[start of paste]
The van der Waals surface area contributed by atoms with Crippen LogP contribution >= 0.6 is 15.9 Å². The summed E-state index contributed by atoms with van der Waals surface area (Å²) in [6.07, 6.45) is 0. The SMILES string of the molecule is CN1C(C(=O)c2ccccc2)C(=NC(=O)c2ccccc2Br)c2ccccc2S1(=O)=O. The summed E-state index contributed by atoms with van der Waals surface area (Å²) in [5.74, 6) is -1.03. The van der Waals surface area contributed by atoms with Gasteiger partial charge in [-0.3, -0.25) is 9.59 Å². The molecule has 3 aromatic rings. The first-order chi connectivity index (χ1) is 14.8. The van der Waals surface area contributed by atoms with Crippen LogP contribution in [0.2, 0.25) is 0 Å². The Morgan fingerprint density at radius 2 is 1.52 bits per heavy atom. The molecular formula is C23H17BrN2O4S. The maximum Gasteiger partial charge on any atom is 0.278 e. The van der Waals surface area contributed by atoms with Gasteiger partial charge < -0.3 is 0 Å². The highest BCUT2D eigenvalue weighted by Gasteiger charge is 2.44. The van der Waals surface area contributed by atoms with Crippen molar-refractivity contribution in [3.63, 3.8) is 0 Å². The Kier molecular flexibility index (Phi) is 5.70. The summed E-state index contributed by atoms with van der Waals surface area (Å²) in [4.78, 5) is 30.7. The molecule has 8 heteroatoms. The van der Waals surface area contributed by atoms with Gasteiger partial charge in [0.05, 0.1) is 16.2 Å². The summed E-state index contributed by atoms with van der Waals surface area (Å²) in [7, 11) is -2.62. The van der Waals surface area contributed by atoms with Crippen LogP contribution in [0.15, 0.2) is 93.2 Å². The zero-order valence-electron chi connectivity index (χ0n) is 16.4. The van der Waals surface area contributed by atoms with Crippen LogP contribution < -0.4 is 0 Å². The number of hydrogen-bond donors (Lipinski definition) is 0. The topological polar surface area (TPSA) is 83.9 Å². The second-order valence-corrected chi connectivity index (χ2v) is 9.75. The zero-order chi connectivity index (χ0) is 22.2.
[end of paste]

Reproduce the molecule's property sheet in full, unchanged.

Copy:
The van der Waals surface area contributed by atoms with Crippen LogP contribution >= 0.6 is 15.9 Å². The summed E-state index contributed by atoms with van der Waals surface area (Å²) in [6.07, 6.45) is 0. The SMILES string of the molecule is CN1C(C(=O)c2ccccc2)C(=NC(=O)c2ccccc2Br)c2ccccc2S1(=O)=O. The summed E-state index contributed by atoms with van der Waals surface area (Å²) in [5.74, 6) is -1.03. The van der Waals surface area contributed by atoms with Gasteiger partial charge in [-0.3, -0.25) is 9.59 Å². The molecule has 3 aromatic rings. The first-order chi connectivity index (χ1) is 14.8. The van der Waals surface area contributed by atoms with Crippen LogP contribution in [0.2, 0.25) is 0 Å². The Morgan fingerprint density at radius 2 is 1.52 bits per heavy atom. The molecular formula is C23H17BrN2O4S. The maximum Gasteiger partial charge on any atom is 0.278 e. The van der Waals surface area contributed by atoms with Gasteiger partial charge < -0.3 is 0 Å². The highest BCUT2D eigenvalue weighted by Gasteiger charge is 2.44. The van der Waals surface area contributed by atoms with Crippen molar-refractivity contribution in [3.63, 3.8) is 0 Å². The Kier molecular flexibility index (Phi) is 5.70. The summed E-state index contributed by atoms with van der Waals surface area (Å²) in [4.78, 5) is 30.7. The molecule has 8 heteroatoms. The van der Waals surface area contributed by atoms with Gasteiger partial charge in [0.05, 0.1) is 16.2 Å². The summed E-state index contributed by atoms with van der Waals surface area (Å²) in [7, 11) is -2.62. The van der Waals surface area contributed by atoms with Crippen LogP contribution in [0.15, 0.2) is 93.2 Å². The zero-order valence-electron chi connectivity index (χ0n) is 16.4. The van der Waals surface area contributed by atoms with Crippen LogP contribution < -0.4 is 0 Å². The number of hydrogen-bond donors (Lipinski definition) is 0. The topological polar surface area (TPSA) is 83.9 Å². The second-order valence-corrected chi connectivity index (χ2v) is 9.75. The zero-order chi connectivity index (χ0) is 22.2.